How North Korea made the Iran deal inevitable.
Michael Auslin writes: The deal between Iran, the United States, and the European Union on Tehran’s nuclear program, if it becomes operationalized as scheduled, will ensure that Iran will have nuclear weapons by 2025, if not well before. As Michael Mandelbaum has explained , the Obama Administration’s unwillingness to credibly threaten the use of force against Tehran resulted in the abandonment of decades of U.S. nuclear principles designed to prevent the spread of uranium enrichment, combined with the removal of effective sanctions that squeezed the regime.
“With U.S. diplomacy having midwifed one failed deal and generated a new flawed one, the future will almost certainly see the further spread of nuclear weapons to dangerous regimes.”
By any account, the Vienna negotiations were an unqualified success for Iran. The reason for that is simple: America’s failed bipartisan North Korean policy set a model for would-be proliferators on how to negotiate one’s way to a nuclear weapon. Now, the unwillingness or inability of Washington to learn the lessons of the past appears to ensure that regimes desiring to proliferate have a proven roadmap to follow.
“By any account, the Vienna negotiations were an unqualified success for Iran. The reason for that is simple: America’s failed bipartisan North Korean policy set a model for would-be proliferators on how to negotiate one’s way to a nuclear weapon.”
With U.S. diplomacy having midwifed one failed deal and generated a new flawed one, the future will almost certainly see the further spread of nuclear weapons to dangerous regimes.
At almost every step of the Iran negotiations, the Obama Administration repeated past mistakes made by it, the Bush, and the Clinton Administrations. To paraphrase Barbara Tuchman, we are witnessing a nuclear march of folly. In order to prevent future similar outcomes, it’s of paramount importance that we understand the North Korean case.
The first mistake made by successive U.S. administrations, Democratic and Republican alike, in dealing with North Korea was perhaps the fatal one. Each set of U.S. negotiators assumed, or convinced itself, that a deal could be reached that would ultimately persuade Pyongyang to abandon its goal of achieving a nuclear or ballistic missile capability. Read the rest of this entry »
We are dealing with a case of Mutually Assured Obfuscation
Bret Stephens writes: ‘So when you hear the inevitable critics of the deal sound off, ask them a simple question: Do you really think that this verifiable deal, if fully implemented, backed by the world’s major powers, is a worse option than the risk of another war in the Middle East?”
That was Barack Obama on Thursday, defending his Iran diplomacy while treating its opponents to the kind of glib contempt that is the mark of the progressive mind. Since I’m one of those inevitable critics, let me answer his question.
Yes, it’s worse. Much worse.
Yes, because what the president calls “this verifiable deal” fails the first test of verification—mutual agreement and clarity as to what, exactly, is in it.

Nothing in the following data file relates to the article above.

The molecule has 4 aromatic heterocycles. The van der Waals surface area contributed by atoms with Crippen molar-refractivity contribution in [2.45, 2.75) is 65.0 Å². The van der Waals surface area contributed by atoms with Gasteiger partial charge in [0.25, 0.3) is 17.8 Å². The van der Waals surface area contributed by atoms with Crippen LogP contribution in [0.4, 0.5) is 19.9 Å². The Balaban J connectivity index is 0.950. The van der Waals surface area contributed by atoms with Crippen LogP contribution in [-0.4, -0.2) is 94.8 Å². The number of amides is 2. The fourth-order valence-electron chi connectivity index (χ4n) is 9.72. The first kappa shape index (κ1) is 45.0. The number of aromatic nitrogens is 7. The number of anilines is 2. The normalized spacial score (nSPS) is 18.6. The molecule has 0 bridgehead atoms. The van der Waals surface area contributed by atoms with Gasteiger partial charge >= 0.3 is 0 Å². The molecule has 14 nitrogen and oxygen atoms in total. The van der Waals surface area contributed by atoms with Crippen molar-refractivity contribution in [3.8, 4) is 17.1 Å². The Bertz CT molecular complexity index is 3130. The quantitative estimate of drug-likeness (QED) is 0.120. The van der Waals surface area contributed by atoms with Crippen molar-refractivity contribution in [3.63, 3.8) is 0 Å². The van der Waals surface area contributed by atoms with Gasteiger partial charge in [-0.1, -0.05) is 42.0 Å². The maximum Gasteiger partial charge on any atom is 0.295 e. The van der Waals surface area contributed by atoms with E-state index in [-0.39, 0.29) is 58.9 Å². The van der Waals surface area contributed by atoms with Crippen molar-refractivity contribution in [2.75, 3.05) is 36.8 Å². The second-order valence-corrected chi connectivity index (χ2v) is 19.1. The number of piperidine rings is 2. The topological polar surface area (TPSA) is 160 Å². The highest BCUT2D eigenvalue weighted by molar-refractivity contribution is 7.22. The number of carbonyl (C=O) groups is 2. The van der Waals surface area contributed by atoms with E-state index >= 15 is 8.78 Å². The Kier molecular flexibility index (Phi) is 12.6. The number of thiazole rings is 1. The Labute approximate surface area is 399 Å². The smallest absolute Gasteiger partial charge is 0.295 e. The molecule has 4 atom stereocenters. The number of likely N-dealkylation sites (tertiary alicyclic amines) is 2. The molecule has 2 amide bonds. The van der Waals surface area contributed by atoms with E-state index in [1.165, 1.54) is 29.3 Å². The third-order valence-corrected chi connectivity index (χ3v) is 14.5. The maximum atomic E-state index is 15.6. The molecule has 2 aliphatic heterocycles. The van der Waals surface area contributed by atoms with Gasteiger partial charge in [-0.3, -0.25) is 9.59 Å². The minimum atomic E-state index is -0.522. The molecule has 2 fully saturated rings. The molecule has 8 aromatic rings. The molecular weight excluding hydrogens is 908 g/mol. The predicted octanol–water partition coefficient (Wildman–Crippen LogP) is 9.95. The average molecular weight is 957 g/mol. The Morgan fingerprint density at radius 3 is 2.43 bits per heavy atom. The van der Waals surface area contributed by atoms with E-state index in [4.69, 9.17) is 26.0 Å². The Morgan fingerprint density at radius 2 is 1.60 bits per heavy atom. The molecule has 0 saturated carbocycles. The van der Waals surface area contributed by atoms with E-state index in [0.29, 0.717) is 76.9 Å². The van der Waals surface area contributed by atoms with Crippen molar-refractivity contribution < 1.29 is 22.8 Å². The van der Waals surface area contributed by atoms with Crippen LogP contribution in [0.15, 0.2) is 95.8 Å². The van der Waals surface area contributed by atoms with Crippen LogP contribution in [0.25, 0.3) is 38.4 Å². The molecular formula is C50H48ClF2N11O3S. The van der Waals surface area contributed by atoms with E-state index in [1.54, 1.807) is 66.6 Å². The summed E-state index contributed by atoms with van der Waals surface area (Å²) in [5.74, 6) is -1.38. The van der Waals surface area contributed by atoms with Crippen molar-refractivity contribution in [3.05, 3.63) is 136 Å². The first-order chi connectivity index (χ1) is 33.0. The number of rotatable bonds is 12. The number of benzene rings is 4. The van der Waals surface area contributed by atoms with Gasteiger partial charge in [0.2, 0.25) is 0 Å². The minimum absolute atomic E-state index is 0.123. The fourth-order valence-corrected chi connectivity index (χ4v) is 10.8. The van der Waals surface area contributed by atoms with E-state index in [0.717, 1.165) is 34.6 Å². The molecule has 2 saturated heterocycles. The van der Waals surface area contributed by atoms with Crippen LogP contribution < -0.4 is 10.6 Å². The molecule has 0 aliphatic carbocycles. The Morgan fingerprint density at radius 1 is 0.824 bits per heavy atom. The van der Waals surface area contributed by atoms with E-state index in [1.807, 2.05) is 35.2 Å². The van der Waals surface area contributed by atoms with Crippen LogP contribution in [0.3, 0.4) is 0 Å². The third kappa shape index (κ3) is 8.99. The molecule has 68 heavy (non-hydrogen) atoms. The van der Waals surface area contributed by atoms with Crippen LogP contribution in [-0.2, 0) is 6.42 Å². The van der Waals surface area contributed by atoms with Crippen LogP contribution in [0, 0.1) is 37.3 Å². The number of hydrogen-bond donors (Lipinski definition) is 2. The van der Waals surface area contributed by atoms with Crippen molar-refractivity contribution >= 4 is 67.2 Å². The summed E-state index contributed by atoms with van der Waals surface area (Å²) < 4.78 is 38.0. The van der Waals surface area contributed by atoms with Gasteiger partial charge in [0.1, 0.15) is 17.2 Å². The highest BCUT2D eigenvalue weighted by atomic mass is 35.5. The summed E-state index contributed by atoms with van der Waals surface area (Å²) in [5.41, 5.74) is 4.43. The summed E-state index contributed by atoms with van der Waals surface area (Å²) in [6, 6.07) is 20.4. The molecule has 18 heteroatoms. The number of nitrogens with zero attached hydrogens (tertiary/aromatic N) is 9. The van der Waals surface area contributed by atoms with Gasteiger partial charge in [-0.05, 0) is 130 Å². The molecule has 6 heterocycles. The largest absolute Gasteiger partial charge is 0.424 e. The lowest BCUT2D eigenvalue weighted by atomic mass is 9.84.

Take sanctions. Iran insists all sanctions—economic as well as nuclear—will be “immediately revoked” and that “the P5+1 member countries are committed to restraining from imposing new nuclear-related sanctions.” But the Obama administration claims Iran will only get relief “if it verifiably abides by its commitments.” The administration adds that “the architecture of U.S. nuclear-related sanctions on Iran will be retained for much of the duration of the deal.”
So who is lying? Or are we dealing with a case of Mutually Assured Obfuscation?
Yes, too, because the deal fails the second test of verification: It can’t be verified.
Here again there are significant discrepancies between the U.S. and the Iranian versions of the deal. The administration claims “Iran has agreed to implement the Additional Protocol,” a reference to an addendum to the Nuclear Non-Proliferation Treaty that permits intrusive inspections. But Tehran merely promises to implement the protocol “on a voluntary and temporary basis,” pending eventual ratification by its parliament, inshallah.
We’ve seen this movie before. Iran agreed to implement the Additional Protocol in 2003, only to renounce it in early 2006, after stonewalling weapons inspectors. Read the rest of this entry »
Michael Crowley writes:
…Likely to be most problematic of all is Iran’s response to questions about its past research into nuclear weapons production, including bomb designs and detonators. The International Atomic Energy Agency says that Iran has stonewalled on all but one of a dozen questions the agency has posed. Iran has denied the IAEA access to its Parchin military base, where the United Nations nuclear watchdog group suspects it tested explosives that could be used to detonate a bomb.
Iran denies that it has ever pursued a military application to its nuclear program. But U.S. intelligence officials say they are confident Iran aggressively researched bomb-making until 2003, when that aspect of its program was halted.
Thursday’s agreement is vague on this score. The fact sheet says only that Iran “will implement an agreed set of measures to address the IAEA’s concerns,” but those measures aren’t detailed…(read more)